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What happens during a colonoscopy?

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Quick Answer

During a colonoscopy, the physician inserts a thin scope into the rectum to see images of the colon, according to WebMD. The colonoscope is about 1/2 inch in diameter and is flexible so it bends and follows the curves of the colon.

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Full Answer

Preparation for a colonoscopy involves a special diet and medications with specific instructions leading up to the procedure to ensure the patient has empty bowels, notes Cleveland Clinic. An empty bowel ensures the physician gets a clear image of the colon. At the appointment, the patient dresses in a hospital gown and gets an IV. Medication administered through the IV causes the patient to relax and feel drowsy without completely losing consciousness.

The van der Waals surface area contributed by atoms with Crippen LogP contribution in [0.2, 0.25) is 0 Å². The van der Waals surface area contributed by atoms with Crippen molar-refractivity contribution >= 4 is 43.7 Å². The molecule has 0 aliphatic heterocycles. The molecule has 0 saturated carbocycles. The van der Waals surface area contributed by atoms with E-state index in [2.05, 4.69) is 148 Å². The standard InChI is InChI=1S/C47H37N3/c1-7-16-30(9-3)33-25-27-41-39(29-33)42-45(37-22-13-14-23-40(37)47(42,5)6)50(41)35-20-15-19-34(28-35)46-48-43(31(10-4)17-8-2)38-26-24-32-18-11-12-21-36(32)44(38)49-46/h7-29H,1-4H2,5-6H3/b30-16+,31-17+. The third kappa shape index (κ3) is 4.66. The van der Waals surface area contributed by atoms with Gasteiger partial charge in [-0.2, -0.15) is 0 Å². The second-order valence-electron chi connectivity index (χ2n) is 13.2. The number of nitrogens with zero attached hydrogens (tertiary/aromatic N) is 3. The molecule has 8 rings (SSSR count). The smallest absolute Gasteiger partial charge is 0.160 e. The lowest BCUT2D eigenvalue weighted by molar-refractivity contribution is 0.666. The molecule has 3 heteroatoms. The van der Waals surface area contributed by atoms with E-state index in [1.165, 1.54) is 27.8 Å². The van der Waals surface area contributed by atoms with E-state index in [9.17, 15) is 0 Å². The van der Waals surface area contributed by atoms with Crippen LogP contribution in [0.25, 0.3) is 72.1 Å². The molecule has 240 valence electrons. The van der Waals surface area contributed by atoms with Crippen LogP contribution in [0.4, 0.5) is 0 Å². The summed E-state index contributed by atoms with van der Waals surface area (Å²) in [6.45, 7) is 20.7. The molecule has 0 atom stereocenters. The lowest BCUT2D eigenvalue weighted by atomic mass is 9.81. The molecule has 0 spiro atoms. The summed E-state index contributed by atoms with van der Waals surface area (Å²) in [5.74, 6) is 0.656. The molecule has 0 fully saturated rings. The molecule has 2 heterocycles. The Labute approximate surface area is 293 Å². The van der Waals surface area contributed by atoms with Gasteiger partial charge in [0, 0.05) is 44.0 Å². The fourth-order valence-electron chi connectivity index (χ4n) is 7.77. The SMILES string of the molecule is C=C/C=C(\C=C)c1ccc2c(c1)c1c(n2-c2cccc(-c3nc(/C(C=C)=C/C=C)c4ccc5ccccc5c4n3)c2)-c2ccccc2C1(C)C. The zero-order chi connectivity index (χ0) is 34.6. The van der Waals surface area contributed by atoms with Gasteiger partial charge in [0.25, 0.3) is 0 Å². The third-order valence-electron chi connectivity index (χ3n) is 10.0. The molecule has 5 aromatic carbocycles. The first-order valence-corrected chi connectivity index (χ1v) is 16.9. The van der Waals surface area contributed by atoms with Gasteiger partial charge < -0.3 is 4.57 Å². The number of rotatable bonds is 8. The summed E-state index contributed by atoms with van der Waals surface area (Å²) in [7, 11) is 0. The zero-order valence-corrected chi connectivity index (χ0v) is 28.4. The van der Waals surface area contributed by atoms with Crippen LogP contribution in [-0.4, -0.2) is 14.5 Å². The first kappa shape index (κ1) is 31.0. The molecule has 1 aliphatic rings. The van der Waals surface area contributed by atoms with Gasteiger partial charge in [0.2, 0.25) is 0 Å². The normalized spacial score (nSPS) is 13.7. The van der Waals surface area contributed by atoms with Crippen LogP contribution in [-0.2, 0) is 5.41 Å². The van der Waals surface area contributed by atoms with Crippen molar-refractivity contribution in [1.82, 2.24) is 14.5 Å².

The patient lies on her side with her knees toward her chest, states Cleveland Clinic. The colonoscope blows a small amount of air into the colon so the physician has a better view of the walls. The physician moves the scope slowly through the colon. The physician may take a biopsy of any abnormal areas during the colonoscopy for analysis.

The colonoscopy procedure typically lasts between 30 and 60 minutes, says WebMD. Patients sometimes feel cramping during the procedure. Cramping or the sensation of having gas sometimes lasts for a brief period after the colonoscopy. The patient typically waits in the room for 30 minutes after the procedure for observation.

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